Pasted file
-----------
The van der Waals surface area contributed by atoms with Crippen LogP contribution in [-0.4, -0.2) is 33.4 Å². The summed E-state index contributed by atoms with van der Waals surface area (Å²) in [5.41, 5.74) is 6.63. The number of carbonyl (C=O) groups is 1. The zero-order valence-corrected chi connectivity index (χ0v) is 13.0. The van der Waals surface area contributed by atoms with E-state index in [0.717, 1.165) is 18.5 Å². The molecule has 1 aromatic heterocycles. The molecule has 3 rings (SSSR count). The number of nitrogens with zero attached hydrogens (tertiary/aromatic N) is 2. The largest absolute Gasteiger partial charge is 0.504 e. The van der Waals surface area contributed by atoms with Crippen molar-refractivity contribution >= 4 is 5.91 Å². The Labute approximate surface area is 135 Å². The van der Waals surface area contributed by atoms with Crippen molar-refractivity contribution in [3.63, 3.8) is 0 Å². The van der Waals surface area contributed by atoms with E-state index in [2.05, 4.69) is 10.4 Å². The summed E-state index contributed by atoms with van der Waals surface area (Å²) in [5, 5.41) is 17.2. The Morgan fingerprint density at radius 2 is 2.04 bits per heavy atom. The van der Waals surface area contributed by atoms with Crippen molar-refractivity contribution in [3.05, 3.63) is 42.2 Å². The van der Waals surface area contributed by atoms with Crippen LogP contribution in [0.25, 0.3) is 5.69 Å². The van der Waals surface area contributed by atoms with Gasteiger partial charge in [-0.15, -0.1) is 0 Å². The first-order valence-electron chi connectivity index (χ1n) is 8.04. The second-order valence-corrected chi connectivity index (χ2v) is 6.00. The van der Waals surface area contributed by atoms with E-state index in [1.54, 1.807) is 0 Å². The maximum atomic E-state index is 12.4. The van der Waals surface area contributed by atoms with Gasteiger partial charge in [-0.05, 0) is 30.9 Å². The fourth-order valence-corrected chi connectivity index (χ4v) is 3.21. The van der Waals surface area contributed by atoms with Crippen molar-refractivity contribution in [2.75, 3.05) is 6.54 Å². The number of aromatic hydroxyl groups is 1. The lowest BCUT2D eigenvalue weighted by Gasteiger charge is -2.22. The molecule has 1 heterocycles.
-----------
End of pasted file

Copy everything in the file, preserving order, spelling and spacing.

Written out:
The van der Waals surface area contributed by atoms with Crippen LogP contribution in [-0.4, -0.2) is 33.4 Å². The summed E-state index contributed by atoms with van der Waals surface area (Å²) in [5.41, 5.74) is 6.63. The number of carbonyl (C=O) groups is 1. The zero-order valence-corrected chi connectivity index (χ0v) is 13.0. The van der Waals surface area contributed by atoms with E-state index in [0.717, 1.165) is 18.5 Å². The molecule has 1 aromatic heterocycles. The molecule has 3 rings (SSSR count). The number of nitrogens with zero attached hydrogens (tertiary/aromatic N) is 2. The largest absolute Gasteiger partial charge is 0.504 e. The van der Waals surface area contributed by atoms with Crippen molar-refractivity contribution >= 4 is 5.91 Å². The Labute approximate surface area is 135 Å². The van der Waals surface area contributed by atoms with Crippen molar-refractivity contribution in [3.63, 3.8) is 0 Å². The van der Waals surface area contributed by atoms with E-state index in [2.05, 4.69) is 10.4 Å². The summed E-state index contributed by atoms with van der Waals surface area (Å²) in [5, 5.41) is 17.2. The Morgan fingerprint density at radius 2 is 2.04 bits per heavy atom. The van der Waals surface area contributed by atoms with Crippen molar-refractivity contribution in [3.05, 3.63) is 42.2 Å². The van der Waals surface area contributed by atoms with Crippen LogP contribution in [0.25, 0.3) is 5.69 Å². The van der Waals surface area contributed by atoms with Gasteiger partial charge in [-0.15, -0.1) is 0 Å². The first-order valence-electron chi connectivity index (χ1n) is 8.04. The second-order valence-corrected chi connectivity index (χ2v) is 6.00. The van der Waals surface area contributed by atoms with E-state index in [1.54, 1.807) is 0 Å². The maximum atomic E-state index is 12.4. The van der Waals surface area contributed by atoms with Gasteiger partial charge in [-0.05, 0) is 30.9 Å². The fourth-order valence-corrected chi connectivity index (χ4v) is 3.21. The van der Waals surface area contributed by atoms with Crippen molar-refractivity contribution in [2.75, 3.05) is 6.54 Å². The number of aromatic hydroxyl groups is 1. The lowest BCUT2D eigenvalue weighted by Gasteiger charge is -2.22. The molecule has 1 heterocycles.